Tofu fries are not new.  Many vegetarians have been doing interesting things with tofu for years, and this is one of the results.  But as an omnivore, it’s good for me to look at tofu in a different way – basically, like a bare bones staple that can be worked into all sorts of recipes.  Like most folks, I tend to play it safe with tofu, using it mainly in soups & stir fry recipes.  But since I’m such a fan of the parmesan-crusted tofu I serve alongside my garlic soba noodles, I figured it’d be fun to try an even crispier version, preferably with an interesting dip to go alongside it.

Enter Sriracha sauce.

Loved by many and the object of many internet comics and memes, this fiery chili sauce is the ingredient du jour right now.  Everyone loves Sriracha!  And how could we not?  It’s tangy, it’s spicy, it wakes up your senses and clears out your sinuses in one fell swoop, adding color and fire to almost any savory dish you can find.

And it makes an excellent addition to plain ol’ ketchup.

Again, I’m sure it’s been done before, for there are many Sriracha experimenters out there.  But I only discovered this for myself quite by accident the other day, when I blindly pulled out a bottle of something reddish to go with my scrambled eggs, only to have the top of my head blown off by the fiery of dollop of red sauce I’d just licked off my finger (this is why you should not assemble dinner for yourself when you’re on a long distance call).  Crap…. that was supposed to be ketchup!!!

Not being one to waste anything, I quickly went into rescue mode, adding a dollop of quiet, mild-mannered ketchup to the small puddle of flames sitting next to my eggs, swirling it around until it was perfectly blended.  One quick taste and I was SOLD!  This is pretty much the condiment of the gods, and now I want to eat it with everything.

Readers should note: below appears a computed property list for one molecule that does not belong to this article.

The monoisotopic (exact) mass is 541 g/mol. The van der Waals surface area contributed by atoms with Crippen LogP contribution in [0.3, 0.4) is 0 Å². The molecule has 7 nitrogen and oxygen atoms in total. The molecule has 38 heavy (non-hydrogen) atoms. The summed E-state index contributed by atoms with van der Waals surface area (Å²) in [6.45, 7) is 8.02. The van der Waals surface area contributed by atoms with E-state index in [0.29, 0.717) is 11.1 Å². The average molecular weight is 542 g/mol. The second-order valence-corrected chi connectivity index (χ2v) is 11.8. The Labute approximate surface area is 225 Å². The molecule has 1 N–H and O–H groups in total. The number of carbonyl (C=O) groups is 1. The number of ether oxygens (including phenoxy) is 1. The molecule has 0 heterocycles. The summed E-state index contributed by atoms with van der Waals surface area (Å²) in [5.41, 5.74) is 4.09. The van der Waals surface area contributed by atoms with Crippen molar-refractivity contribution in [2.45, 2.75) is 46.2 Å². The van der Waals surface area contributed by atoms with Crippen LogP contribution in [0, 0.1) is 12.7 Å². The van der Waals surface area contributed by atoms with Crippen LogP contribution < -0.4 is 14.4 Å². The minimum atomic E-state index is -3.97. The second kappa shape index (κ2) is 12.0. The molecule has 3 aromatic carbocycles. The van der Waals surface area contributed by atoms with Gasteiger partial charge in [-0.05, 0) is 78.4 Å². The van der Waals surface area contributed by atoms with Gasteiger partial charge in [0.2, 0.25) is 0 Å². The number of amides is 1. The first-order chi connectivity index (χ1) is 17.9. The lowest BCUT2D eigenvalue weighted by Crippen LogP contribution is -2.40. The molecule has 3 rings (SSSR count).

Especially these... they're incredibly addicting!

I realize there are homemade sriracha and homemade ketchup recipes out there and that I could probably tackle them with aplomb (in fact, I already have with the latter!  There’s your first sneak peek at what’ll be in the book, lol. ).  But for this recipe, which is something that should be easy and fun, I just stick with the pros: Sriracha & Heinz.  It took me a while to find the right Sriracha-to-ketchup ratio for me, and you may find that you prefer a different ratio, which is totally okay.  Feel free to make this as mild or as spicy as your little heart desires!  But you might want to reserve a special container for it: it’s so good, you probably won’t want to waste the 2 seconds it takes to mix it together before you dig in.  At least, I don’t!

Crispy Baked Tofu Fries with Sriracha Ketchup (makes 2-3 servings; total cost per serving: $1.25)